VANDENBERG AIR FORCE BASE: A powerful Atlas 5 rocket was poised for lift off early on Saturday from Vandenberg Air Force Base in California, carrying to Mars the first robotic NASA lander designed entirely for exploring the deep interior of the red planet.

The Mars InSight probe was due to blast off from the central California coast at 4:05 a.m. PDT (1105 GMT), creating a luminous predawn spectacle of the first US interplanetary spacecraft to be launched over the Pacific.

The lander will be carried aloft for NASA and its Jet Propulsion Laboratory atop a two-stage, 19-story Atlas 5 rocket from the fleet of United Launch Alliance, a partnership of Lockheed Martin Corp and Boeing Co.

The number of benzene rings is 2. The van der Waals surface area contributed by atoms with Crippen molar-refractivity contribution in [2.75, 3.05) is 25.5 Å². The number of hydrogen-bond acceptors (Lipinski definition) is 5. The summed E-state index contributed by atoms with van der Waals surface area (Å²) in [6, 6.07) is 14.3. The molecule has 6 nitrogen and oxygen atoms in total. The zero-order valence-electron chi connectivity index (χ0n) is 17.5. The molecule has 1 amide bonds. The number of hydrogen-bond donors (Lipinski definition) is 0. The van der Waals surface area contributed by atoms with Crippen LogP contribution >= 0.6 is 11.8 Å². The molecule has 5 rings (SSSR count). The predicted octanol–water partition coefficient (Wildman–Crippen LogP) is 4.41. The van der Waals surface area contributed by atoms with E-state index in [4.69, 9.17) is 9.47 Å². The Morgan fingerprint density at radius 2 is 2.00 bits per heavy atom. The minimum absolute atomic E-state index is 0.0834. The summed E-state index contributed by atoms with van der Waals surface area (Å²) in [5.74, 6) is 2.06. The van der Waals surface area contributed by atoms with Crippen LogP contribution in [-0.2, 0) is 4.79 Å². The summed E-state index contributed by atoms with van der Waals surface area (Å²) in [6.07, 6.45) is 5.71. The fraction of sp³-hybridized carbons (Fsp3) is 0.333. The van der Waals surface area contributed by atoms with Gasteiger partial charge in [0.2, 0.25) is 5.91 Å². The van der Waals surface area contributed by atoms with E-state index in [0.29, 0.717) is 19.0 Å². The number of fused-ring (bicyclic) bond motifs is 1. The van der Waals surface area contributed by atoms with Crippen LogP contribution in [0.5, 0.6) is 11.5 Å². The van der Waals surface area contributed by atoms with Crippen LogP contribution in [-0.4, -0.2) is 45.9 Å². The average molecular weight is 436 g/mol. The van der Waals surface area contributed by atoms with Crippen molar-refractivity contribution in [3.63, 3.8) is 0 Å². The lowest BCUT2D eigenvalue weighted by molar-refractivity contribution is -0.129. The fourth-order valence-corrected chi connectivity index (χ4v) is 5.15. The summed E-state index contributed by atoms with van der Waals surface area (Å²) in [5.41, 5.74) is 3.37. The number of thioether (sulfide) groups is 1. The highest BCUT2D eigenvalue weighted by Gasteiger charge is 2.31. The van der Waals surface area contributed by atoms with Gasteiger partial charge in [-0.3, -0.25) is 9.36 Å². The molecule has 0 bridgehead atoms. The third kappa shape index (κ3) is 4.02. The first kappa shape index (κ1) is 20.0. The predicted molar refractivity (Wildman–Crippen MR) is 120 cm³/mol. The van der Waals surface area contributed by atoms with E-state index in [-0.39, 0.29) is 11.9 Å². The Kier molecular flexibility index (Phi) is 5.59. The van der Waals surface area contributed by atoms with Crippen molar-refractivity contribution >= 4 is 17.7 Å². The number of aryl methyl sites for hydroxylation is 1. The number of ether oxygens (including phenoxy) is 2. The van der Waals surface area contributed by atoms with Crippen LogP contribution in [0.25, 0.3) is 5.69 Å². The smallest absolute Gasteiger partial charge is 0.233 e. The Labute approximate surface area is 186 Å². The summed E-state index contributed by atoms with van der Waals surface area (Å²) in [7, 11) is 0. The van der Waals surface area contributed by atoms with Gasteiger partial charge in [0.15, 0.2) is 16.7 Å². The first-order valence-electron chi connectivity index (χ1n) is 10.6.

The payload will be released about 90 minutes after launch on a 301 million-mile (484 million km) flight to Mars. It is due to reach its destination in six months, landing on a broad, smooth plain close to the planet’s equator called the Elysium Planitia. That will put InSight roughly 373 miles (600 km) from the 2012 landing site of the car-sized Mars rover Curiosity. The new 800-pound (360-kg) spacecraft marks the 21st US-launched Martian exploration, dating to the Mariner fly-by missions of the 1960s. Nearly two dozen other Mars missions have been launched by other nations.

Once settled, the solar-powered InSight will spend two years—about one Martian year—plumbing the depths of the planet’s interior for clues to how Mars took form and, by extension, the origins of the Earth and other rocky planets.

InSight’s primary instrument is a French-built seismometer, designed to detect the slightest vibrations from “marsquakes” around the planet. REUTERS

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